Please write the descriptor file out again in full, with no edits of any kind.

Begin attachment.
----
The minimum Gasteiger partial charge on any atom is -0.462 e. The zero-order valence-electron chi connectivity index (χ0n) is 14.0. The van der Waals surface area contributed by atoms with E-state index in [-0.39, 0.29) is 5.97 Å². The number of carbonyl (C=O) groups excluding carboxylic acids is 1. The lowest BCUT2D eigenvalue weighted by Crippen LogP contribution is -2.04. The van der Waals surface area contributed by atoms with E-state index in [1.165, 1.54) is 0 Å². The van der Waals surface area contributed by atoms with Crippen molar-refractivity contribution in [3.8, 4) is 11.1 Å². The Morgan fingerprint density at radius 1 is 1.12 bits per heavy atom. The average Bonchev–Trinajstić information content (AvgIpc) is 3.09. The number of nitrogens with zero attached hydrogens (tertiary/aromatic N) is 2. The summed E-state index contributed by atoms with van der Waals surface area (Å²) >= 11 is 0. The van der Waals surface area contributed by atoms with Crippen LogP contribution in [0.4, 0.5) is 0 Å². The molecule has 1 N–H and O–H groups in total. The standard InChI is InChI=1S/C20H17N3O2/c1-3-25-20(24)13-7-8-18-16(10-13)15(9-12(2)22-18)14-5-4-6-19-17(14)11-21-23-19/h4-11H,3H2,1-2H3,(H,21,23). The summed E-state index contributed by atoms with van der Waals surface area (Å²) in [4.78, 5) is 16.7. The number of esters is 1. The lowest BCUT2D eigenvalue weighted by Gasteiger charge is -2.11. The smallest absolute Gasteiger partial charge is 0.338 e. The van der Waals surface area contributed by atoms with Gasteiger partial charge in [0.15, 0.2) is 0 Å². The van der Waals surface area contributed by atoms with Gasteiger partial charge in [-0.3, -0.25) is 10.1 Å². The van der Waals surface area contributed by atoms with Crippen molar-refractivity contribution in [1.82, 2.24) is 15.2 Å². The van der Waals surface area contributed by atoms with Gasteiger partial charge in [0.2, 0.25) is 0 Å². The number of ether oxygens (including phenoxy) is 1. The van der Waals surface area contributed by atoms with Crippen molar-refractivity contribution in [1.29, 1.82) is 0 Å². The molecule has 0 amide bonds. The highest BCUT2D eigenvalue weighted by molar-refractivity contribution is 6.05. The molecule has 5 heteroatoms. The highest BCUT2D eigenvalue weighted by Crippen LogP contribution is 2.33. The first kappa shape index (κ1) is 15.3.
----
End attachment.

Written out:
The minimum Gasteiger partial charge on any atom is -0.462 e. The zero-order valence-electron chi connectivity index (χ0n) is 14.0. The van der Waals surface area contributed by atoms with E-state index in [-0.39, 0.29) is 5.97 Å². The number of carbonyl (C=O) groups excluding carboxylic acids is 1. The lowest BCUT2D eigenvalue weighted by Crippen LogP contribution is -2.04. The van der Waals surface area contributed by atoms with E-state index in [1.165, 1.54) is 0 Å². The van der Waals surface area contributed by atoms with Crippen molar-refractivity contribution in [3.8, 4) is 11.1 Å². The Morgan fingerprint density at radius 1 is 1.12 bits per heavy atom. The average Bonchev–Trinajstić information content (AvgIpc) is 3.09. The number of nitrogens with zero attached hydrogens (tertiary/aromatic N) is 2. The summed E-state index contributed by atoms with van der Waals surface area (Å²) >= 11 is 0. The van der Waals surface area contributed by atoms with Crippen LogP contribution in [0.4, 0.5) is 0 Å². The molecule has 1 N–H and O–H groups in total. The standard InChI is InChI=1S/C20H17N3O2/c1-3-25-20(24)13-7-8-18-16(10-13)15(9-12(2)22-18)14-5-4-6-19-17(14)11-21-23-19/h4-11H,3H2,1-2H3,(H,21,23). The summed E-state index contributed by atoms with van der Waals surface area (Å²) in [4.78, 5) is 16.7. The number of esters is 1. The lowest BCUT2D eigenvalue weighted by Gasteiger charge is -2.11. The smallest absolute Gasteiger partial charge is 0.338 e. The van der Waals surface area contributed by atoms with Gasteiger partial charge in [0.15, 0.2) is 0 Å². The van der Waals surface area contributed by atoms with Gasteiger partial charge in [-0.3, -0.25) is 10.1 Å². The van der Waals surface area contributed by atoms with Crippen molar-refractivity contribution in [1.82, 2.24) is 15.2 Å². The van der Waals surface area contributed by atoms with Gasteiger partial charge in [0.2, 0.25) is 0 Å². The number of ether oxygens (including phenoxy) is 1. The van der Waals surface area contributed by atoms with Crippen molar-refractivity contribution in [1.29, 1.82) is 0 Å². The molecule has 0 amide bonds. The highest BCUT2D eigenvalue weighted by molar-refractivity contribution is 6.05. The molecule has 5 heteroatoms. The highest BCUT2D eigenvalue weighted by Crippen LogP contribution is 2.33. The first kappa shape index (κ1) is 15.3.